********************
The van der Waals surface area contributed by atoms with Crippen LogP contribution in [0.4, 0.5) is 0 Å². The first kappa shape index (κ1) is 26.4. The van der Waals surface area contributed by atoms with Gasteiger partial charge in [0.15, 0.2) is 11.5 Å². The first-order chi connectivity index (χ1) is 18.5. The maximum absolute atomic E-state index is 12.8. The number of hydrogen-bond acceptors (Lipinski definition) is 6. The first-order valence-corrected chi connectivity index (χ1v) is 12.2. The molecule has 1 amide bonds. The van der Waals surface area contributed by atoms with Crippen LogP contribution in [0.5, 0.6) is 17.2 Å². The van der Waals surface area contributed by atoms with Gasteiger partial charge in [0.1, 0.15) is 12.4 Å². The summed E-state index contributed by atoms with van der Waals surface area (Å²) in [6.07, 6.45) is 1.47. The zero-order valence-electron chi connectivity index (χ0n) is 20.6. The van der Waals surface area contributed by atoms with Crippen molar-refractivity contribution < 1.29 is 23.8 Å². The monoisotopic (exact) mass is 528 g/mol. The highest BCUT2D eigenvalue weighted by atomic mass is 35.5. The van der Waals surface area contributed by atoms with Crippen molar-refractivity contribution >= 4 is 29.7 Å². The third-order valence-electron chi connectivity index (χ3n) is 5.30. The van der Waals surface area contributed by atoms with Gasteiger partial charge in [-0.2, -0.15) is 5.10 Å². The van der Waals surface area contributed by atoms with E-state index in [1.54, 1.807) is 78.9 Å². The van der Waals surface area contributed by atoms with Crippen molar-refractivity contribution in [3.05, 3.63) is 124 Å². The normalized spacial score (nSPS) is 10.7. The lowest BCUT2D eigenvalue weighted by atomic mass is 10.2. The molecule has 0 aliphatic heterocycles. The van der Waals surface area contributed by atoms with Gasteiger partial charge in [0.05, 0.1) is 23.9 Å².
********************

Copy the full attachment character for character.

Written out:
The van der Waals surface area contributed by atoms with Crippen LogP contribution in [0.4, 0.5) is 0 Å². The first kappa shape index (κ1) is 26.4. The van der Waals surface area contributed by atoms with Gasteiger partial charge in [0.15, 0.2) is 11.5 Å². The first-order chi connectivity index (χ1) is 18.5. The maximum absolute atomic E-state index is 12.8. The number of hydrogen-bond acceptors (Lipinski definition) is 6. The first-order valence-corrected chi connectivity index (χ1v) is 12.2. The molecule has 1 amide bonds. The van der Waals surface area contributed by atoms with Crippen LogP contribution in [0.5, 0.6) is 17.2 Å². The van der Waals surface area contributed by atoms with Gasteiger partial charge in [0.1, 0.15) is 12.4 Å². The summed E-state index contributed by atoms with van der Waals surface area (Å²) in [6.07, 6.45) is 1.47. The zero-order valence-electron chi connectivity index (χ0n) is 20.6. The van der Waals surface area contributed by atoms with Crippen molar-refractivity contribution < 1.29 is 23.8 Å². The monoisotopic (exact) mass is 528 g/mol. The highest BCUT2D eigenvalue weighted by atomic mass is 35.5. The van der Waals surface area contributed by atoms with Crippen molar-refractivity contribution >= 4 is 29.7 Å². The third-order valence-electron chi connectivity index (χ3n) is 5.30. The van der Waals surface area contributed by atoms with Gasteiger partial charge in [-0.2, -0.15) is 5.10 Å². The van der Waals surface area contributed by atoms with E-state index in [1.54, 1.807) is 78.9 Å². The van der Waals surface area contributed by atoms with Crippen molar-refractivity contribution in [3.05, 3.63) is 124 Å². The normalized spacial score (nSPS) is 10.7. The lowest BCUT2D eigenvalue weighted by atomic mass is 10.2. The molecule has 0 aliphatic heterocycles. The van der Waals surface area contributed by atoms with Gasteiger partial charge in [0.05, 0.1) is 23.9 Å².